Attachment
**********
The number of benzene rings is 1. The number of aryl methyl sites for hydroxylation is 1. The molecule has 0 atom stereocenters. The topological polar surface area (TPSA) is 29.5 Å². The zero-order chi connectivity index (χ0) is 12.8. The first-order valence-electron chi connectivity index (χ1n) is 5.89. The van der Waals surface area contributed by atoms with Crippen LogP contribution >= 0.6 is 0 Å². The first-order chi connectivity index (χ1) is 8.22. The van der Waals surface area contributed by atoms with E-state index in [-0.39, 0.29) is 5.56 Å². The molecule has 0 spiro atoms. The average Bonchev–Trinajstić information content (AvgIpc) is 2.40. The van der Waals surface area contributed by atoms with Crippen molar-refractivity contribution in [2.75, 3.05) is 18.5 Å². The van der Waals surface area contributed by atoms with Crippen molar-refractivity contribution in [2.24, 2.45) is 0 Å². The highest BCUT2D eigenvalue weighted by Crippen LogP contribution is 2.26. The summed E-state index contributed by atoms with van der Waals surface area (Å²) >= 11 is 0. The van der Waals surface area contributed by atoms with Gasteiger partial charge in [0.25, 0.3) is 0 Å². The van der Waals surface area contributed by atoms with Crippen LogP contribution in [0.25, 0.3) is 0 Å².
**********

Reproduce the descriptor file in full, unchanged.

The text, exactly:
The number of benzene rings is 1. The number of aryl methyl sites for hydroxylation is 1. The molecule has 0 atom stereocenters. The topological polar surface area (TPSA) is 29.5 Å². The zero-order chi connectivity index (χ0) is 12.8. The first-order valence-electron chi connectivity index (χ1n) is 5.89. The van der Waals surface area contributed by atoms with Crippen LogP contribution >= 0.6 is 0 Å². The first-order chi connectivity index (χ1) is 8.22. The van der Waals surface area contributed by atoms with E-state index in [-0.39, 0.29) is 5.56 Å². The molecule has 0 spiro atoms. The average Bonchev–Trinajstić information content (AvgIpc) is 2.40. The van der Waals surface area contributed by atoms with Crippen molar-refractivity contribution in [2.75, 3.05) is 18.5 Å². The van der Waals surface area contributed by atoms with Crippen molar-refractivity contribution in [2.24, 2.45) is 0 Å². The highest BCUT2D eigenvalue weighted by Crippen LogP contribution is 2.26. The summed E-state index contributed by atoms with van der Waals surface area (Å²) >= 11 is 0. The van der Waals surface area contributed by atoms with Gasteiger partial charge in [0.25, 0.3) is 0 Å². The van der Waals surface area contributed by atoms with Crippen LogP contribution in [0.25, 0.3) is 0 Å².